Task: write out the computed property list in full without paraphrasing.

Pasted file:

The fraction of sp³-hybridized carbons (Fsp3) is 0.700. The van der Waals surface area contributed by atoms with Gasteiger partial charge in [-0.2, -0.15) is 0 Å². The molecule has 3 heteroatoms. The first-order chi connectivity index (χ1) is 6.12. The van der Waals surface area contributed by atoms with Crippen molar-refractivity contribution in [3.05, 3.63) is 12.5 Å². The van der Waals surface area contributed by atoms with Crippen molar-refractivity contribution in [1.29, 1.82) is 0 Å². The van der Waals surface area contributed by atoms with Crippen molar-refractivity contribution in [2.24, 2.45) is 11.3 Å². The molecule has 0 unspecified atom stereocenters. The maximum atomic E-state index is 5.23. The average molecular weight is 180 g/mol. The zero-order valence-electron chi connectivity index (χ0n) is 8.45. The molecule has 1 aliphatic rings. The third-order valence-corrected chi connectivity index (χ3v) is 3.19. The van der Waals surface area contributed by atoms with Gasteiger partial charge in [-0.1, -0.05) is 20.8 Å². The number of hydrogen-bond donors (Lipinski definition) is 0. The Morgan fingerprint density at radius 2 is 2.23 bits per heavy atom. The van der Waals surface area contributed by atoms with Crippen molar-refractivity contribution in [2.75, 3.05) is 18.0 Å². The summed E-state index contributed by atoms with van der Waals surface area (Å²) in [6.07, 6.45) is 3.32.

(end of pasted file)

The fraction of sp³-hybridized carbons (Fsp3) is 0.700. The van der Waals surface area contributed by atoms with Gasteiger partial charge in [-0.2, -0.15) is 0 Å². The molecule has 3 heteroatoms. The first-order chi connectivity index (χ1) is 6.12. The van der Waals surface area contributed by atoms with Crippen molar-refractivity contribution in [3.05, 3.63) is 12.5 Å². The van der Waals surface area contributed by atoms with Crippen molar-refractivity contribution in [1.29, 1.82) is 0 Å². The van der Waals surface area contributed by atoms with Crippen molar-refractivity contribution in [2.24, 2.45) is 11.3 Å². The molecule has 0 unspecified atom stereocenters. The maximum atomic E-state index is 5.23. The average molecular weight is 180 g/mol. The zero-order valence-electron chi connectivity index (χ0n) is 8.45. The molecule has 1 aliphatic rings. The third-order valence-corrected chi connectivity index (χ3v) is 3.19. The van der Waals surface area contributed by atoms with Gasteiger partial charge in [-0.1, -0.05) is 20.8 Å². The number of hydrogen-bond donors (Lipinski definition) is 0. The Morgan fingerprint density at radius 2 is 2.23 bits per heavy atom. The van der Waals surface area contributed by atoms with Crippen molar-refractivity contribution in [2.75, 3.05) is 18.0 Å². The summed E-state index contributed by atoms with van der Waals surface area (Å²) in [6.07, 6.45) is 3.32.